Oct. 10 (Bloomberg) -- Pacific Investment Management Co. has gathered $3.5 billion to buy distressed assets from U.S. and European banks, according to a person familiar with the matter.
Bravo II Fund, short for Bank Recapitalization and Value Opportunities, expects to have more than $4 billion when it finishes raising money in February, after amassing $2.35 billion for predecessor Bravo I, according to two people with knowledge of the capital raising, who asked not to be identified because the details are private. Like the predecessor, Bravo II will focus on residential and commercial real estate-related assets.
Pimco has been transitioning from U.S.-oriented bond firm to diversified asset manager for at least the past five years, with the addition of alternative funds, exchange-traded funds and equity products. The $250 billion Pimco Total Return Fund, run by co-founder and co-chief investment officer Bill Gross, had five straight months of withdrawals starting in May as investors fled bonds in anticipation of the end of the Federal Reserve’s unprecedented asset purchases.
Bravo II will have a similar strategy to Bravo I, which is closed to new investors and returned an annual average of 34 percent as of Jan. 31 since inception about three years ago, according to a marketing document included in the agenda for the April 4 meeting of the Arkansas Local Police & Fire Retirement System. The fund is targeting an annualized return of as much as 20 percent net of fees and carried interest.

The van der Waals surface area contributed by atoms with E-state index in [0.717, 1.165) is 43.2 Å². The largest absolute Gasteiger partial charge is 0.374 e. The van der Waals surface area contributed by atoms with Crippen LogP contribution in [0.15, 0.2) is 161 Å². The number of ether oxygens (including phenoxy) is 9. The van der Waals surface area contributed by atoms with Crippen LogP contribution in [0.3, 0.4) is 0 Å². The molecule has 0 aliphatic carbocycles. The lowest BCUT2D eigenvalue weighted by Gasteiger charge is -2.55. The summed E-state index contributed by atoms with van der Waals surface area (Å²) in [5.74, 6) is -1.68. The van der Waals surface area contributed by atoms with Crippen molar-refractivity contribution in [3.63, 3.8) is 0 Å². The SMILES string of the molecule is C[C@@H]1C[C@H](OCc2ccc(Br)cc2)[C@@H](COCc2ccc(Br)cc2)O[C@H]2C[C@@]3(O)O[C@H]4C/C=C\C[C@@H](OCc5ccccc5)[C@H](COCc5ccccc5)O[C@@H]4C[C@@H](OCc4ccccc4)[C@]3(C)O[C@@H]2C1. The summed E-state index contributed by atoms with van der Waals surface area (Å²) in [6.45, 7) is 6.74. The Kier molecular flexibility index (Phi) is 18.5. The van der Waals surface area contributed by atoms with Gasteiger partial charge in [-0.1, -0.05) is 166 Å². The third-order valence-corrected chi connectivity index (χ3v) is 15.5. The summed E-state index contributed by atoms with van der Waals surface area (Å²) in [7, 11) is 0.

The lead portfolio managers on the fund are Dan Ivascyn and Josh Anderson, who also run Bravo I. Michael Reid, a spokesman for Newport Beach, California-based Pimco, declined to comment on the funds.
Bravo II will take advantage of the $10 trillion in residential credit and $3 trillion of commercial credit outstanding, the document from the Arkansas pension system said. Pimco expects more than $2 trillion in holdings to be sold by U.S. and European banks as a result of global deleveraging, with European banks representing the majority of troubled asset sales over the next three years. European banks have sold assets and hoarded earnings to increase a measure of financial strength known as the Basel III capital ratio, which applies weightings based on risk.
Commercial and residential credit may each comprise 40 percent of the new fund and 20 percent could be dedicated to special situations or other asset-backed securities. The minimum investment is $5 million and the fund will have a five-year term with two possible one-and-a-half year extensions, according to the document.
Pimco is a unit of Munich-based insurer Allianz SE. It had $25.8 billion in alternative strategies, including $12.3 billion in hedge funds and $13.5 billion in cumulative capital commitments to opportunistic funds, as of May 31, according to the firm’s website. Pimco had $1.97 trillion in assets under management as of June 30.
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